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President Trump launched an initiative called Black Voices for Trump with a speech in Atlanta Friday to recruit and engage the black community. I am proud to be one of the founding members of the group.
“The Democrats have let you down,” the president said to the hundreds of people in attendance. “They’ve dismissed you. They’ve hurt you. They’ve sabotaged you for far too long.”
Our coalition of black conservative leaders discussed the unique challenges faced by the black community with the president. Urban areas with large black populations have suffered from historically high levels of unemployment, poverty, and dependency.
Crime is higher and the quality of education is lower. Black students – young men in particular – have lower high school graduation rates than the general population.
Progressive policies have failed the black community. Yet, according to the Pew Research Center, few black voters identify in some way with the Republican Party.
It’s painful to watch Democrats use and abuse the black community every four years. They make promises to help black Americans overcome generational poverty and strengthen our communities, then disappear the day after Election Day.
Our black forefathers did not go through all that they went through simply so that we could be black. They paid the price so that we could be free. And thanks in part to President Trump’s accomplishments, we want to keep it that way.
When President Trump made several promises to the black community in 2016, the strangest thing happened – he kept them.
President Trump promised jobs.
Since 2016, the economy has added more than 6.7 million jobs. As the White House pointed out, that is more than the populations of Wyoming, Vermont, Alaska, North Dakota, South Dakota, Delaware, Rhode Island, and Montana combined.
Black unemployment has fallen to 5.4 percent, which is about one-third lower than when President Trump took office.
President Trump promised opportunity.
In the historic 2017 tax cuts, President Trump fought to include Qualified Opportunity Zones to incentivize companies to bring jobs and economic development to distressed communities.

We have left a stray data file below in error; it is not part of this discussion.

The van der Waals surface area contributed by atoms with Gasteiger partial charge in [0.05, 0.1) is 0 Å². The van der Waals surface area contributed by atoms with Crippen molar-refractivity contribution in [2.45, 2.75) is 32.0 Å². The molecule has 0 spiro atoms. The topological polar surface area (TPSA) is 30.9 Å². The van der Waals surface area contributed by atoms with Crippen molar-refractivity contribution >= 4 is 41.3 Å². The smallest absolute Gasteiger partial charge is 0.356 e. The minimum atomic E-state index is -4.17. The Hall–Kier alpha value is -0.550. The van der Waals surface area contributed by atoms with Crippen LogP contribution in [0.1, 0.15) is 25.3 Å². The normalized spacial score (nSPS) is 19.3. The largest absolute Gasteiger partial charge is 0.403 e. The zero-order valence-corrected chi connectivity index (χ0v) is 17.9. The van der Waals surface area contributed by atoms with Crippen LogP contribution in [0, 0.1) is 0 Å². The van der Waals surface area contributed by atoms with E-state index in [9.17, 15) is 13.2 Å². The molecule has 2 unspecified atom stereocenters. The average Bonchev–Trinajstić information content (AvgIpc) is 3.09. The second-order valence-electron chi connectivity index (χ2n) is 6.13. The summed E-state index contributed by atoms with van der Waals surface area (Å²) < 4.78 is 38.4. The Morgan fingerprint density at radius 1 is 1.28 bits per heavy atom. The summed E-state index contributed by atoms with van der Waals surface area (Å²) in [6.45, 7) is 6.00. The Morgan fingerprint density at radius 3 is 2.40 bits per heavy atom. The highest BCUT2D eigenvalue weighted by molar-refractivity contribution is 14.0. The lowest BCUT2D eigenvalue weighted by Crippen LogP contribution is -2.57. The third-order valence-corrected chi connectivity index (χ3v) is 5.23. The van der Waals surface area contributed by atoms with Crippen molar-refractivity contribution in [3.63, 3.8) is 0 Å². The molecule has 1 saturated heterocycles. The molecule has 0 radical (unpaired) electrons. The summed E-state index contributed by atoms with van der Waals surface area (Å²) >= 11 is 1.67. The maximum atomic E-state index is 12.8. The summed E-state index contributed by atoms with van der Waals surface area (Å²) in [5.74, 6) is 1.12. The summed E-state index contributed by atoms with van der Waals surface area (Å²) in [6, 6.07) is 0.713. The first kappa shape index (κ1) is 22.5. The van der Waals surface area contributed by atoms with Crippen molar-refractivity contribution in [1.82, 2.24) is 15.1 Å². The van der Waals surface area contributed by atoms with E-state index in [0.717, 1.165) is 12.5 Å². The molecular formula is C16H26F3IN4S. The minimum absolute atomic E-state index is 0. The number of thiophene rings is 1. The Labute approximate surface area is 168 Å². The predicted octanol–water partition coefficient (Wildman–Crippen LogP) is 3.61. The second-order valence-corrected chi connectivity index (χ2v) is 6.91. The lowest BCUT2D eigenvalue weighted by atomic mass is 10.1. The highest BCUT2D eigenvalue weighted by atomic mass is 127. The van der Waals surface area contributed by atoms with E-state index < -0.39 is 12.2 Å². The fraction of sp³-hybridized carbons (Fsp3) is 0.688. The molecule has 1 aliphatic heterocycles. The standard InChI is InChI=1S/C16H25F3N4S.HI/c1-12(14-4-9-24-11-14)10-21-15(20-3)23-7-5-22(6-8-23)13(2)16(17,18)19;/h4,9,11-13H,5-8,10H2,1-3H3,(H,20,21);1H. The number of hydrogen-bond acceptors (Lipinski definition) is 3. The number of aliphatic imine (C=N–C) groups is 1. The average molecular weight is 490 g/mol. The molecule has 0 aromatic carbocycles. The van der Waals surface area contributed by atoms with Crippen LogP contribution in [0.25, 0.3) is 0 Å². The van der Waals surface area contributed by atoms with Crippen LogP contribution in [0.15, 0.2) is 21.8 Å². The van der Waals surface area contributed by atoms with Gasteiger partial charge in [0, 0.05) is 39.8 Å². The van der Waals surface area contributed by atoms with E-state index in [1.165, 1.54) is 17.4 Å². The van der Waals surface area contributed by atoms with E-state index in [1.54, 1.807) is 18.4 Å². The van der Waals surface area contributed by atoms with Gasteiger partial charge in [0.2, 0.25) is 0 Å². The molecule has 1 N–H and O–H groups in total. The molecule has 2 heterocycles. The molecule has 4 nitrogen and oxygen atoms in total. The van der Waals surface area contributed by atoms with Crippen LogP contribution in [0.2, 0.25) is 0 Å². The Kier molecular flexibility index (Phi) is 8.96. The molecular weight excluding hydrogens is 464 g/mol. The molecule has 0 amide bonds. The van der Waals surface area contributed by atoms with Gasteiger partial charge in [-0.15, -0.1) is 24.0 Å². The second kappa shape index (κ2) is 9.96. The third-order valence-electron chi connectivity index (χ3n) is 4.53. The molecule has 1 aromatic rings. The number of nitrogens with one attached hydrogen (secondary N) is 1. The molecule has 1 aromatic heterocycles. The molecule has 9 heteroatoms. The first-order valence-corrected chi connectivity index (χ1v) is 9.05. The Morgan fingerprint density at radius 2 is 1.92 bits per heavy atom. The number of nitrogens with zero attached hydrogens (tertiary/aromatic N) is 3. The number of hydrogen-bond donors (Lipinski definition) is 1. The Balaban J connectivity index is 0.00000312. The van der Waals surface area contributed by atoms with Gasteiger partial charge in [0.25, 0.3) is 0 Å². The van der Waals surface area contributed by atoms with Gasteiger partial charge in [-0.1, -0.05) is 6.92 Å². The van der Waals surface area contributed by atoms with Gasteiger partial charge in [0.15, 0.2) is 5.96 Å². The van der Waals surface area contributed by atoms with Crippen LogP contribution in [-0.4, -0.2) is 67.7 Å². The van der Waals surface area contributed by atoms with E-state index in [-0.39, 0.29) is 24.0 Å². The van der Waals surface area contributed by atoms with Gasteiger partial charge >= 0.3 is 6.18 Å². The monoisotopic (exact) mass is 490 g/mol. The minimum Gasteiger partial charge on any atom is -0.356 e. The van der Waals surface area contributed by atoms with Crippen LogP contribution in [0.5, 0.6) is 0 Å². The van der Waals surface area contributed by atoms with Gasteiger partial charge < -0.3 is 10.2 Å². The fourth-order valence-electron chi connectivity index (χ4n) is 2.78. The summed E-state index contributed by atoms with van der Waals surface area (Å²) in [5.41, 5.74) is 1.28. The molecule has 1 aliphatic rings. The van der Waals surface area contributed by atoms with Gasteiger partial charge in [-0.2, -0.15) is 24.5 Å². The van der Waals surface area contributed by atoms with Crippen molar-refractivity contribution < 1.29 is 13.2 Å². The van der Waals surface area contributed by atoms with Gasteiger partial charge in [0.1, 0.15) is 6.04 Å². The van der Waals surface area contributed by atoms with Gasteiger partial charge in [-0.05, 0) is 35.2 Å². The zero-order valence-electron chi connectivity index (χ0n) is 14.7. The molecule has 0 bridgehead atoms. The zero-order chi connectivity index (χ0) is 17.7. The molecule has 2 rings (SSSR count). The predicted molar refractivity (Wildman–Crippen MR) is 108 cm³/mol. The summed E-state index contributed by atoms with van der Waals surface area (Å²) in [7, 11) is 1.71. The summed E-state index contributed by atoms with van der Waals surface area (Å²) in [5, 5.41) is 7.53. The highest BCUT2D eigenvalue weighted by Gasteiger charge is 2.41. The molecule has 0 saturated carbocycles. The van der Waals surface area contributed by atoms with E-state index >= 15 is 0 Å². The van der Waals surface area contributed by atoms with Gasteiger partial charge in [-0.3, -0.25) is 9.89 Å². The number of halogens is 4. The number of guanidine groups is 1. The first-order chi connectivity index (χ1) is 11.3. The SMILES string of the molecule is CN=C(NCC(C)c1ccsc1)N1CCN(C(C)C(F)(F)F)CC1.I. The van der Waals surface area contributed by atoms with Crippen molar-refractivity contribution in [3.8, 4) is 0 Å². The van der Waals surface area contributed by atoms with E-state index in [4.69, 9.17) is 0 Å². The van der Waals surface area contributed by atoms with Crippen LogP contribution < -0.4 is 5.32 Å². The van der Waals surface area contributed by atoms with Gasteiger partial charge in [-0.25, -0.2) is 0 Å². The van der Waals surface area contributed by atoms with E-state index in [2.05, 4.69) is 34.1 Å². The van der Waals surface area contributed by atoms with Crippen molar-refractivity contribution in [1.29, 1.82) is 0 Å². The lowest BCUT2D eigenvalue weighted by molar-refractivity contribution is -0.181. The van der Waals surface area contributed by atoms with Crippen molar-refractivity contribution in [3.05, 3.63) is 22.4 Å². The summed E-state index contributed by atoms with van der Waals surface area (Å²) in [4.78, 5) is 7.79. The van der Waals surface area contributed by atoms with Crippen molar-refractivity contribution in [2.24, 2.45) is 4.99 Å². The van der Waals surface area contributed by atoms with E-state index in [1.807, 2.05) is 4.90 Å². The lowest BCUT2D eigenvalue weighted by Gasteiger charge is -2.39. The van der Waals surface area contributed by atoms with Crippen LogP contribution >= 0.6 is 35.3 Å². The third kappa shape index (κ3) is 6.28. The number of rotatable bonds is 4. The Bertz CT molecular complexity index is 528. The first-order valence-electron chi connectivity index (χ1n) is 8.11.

The program has been a life preserver for people like Roy James, the plant manager of the Vicksburg Forest Products lumber facility. Roy was notified the facility would close its doors after working at the sawmill for almost three decades.
Workers believed all hope was lost – until Vicksburg was designated an Opportunity Zone. Thanks to this Trump administration initiative, the plant reopened, and jobs were saved.
President Trump promised justice reform.
Perhaps the most impactful reform of President Trump’s first term was the First Step Act, the most significant criminal justice reform America has achieved in a generation.
The legislation reformed overly harsh federal sentencing laws enacted during the Clinton years that disproportionately harmed back families and communities. It also provided nonviolent offenders with a second chance to rejoin society as productive citizens.
Since President Trump signed the First Step Act, thousands of inmates have returned to their families, including nearly 1,700 people convicted of crack cocaine offenses. The first inmate released was Matthew Charles, who was sentenced to 35 years in prison for selling crack cocaine in the 1990s.
Matthew dedicated his time in prison to serving others. He studied the Bible, taught GED classes, and mentored fellow inmates. Every day, Matthew took steps toward redemption. And thanks to President Trump, he now walks free.
The Democratic Party has invested decades into organizing the support of black voters. But what have we gotten in return? They have taken us for granted, and we deserve better representation in Washington.
President Trump offers something new to black families, business owners, and communities. He is a leader who keeps his promises. He accomplished more for the black community in four years than the Democratic Party could deliver in the last 40 years.
The Black Voices for Trump coalition is committed to spreading this message far and wide in the black community. Our best days are ahead – but only if we can recognize who is really fighting for us in Washington, and who isn’t.